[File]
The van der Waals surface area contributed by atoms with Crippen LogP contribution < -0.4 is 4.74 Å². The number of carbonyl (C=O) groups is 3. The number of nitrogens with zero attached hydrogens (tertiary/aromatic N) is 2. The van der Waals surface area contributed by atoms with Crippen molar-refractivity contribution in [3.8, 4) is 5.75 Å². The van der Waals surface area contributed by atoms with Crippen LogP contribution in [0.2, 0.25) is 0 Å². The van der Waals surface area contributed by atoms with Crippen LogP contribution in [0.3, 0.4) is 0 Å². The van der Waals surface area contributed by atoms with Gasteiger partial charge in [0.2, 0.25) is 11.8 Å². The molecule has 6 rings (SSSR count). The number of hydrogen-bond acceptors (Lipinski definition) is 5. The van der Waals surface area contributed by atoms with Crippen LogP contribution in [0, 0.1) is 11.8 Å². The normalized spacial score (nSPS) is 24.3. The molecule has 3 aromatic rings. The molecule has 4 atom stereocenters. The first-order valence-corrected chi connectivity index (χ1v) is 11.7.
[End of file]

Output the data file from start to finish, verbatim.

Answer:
The van der Waals surface area contributed by atoms with Crippen LogP contribution < -0.4 is 4.74 Å². The number of carbonyl (C=O) groups is 3. The number of nitrogens with zero attached hydrogens (tertiary/aromatic N) is 2. The van der Waals surface area contributed by atoms with Crippen molar-refractivity contribution in [3.8, 4) is 5.75 Å². The van der Waals surface area contributed by atoms with Crippen LogP contribution in [0.2, 0.25) is 0 Å². The van der Waals surface area contributed by atoms with Crippen LogP contribution in [0.3, 0.4) is 0 Å². The van der Waals surface area contributed by atoms with Gasteiger partial charge in [0.2, 0.25) is 11.8 Å². The molecule has 6 rings (SSSR count). The number of hydrogen-bond acceptors (Lipinski definition) is 5. The van der Waals surface area contributed by atoms with Crippen LogP contribution in [0, 0.1) is 11.8 Å². The normalized spacial score (nSPS) is 24.3. The molecule has 3 aromatic rings. The molecule has 4 atom stereocenters. The first-order valence-corrected chi connectivity index (χ1v) is 11.7.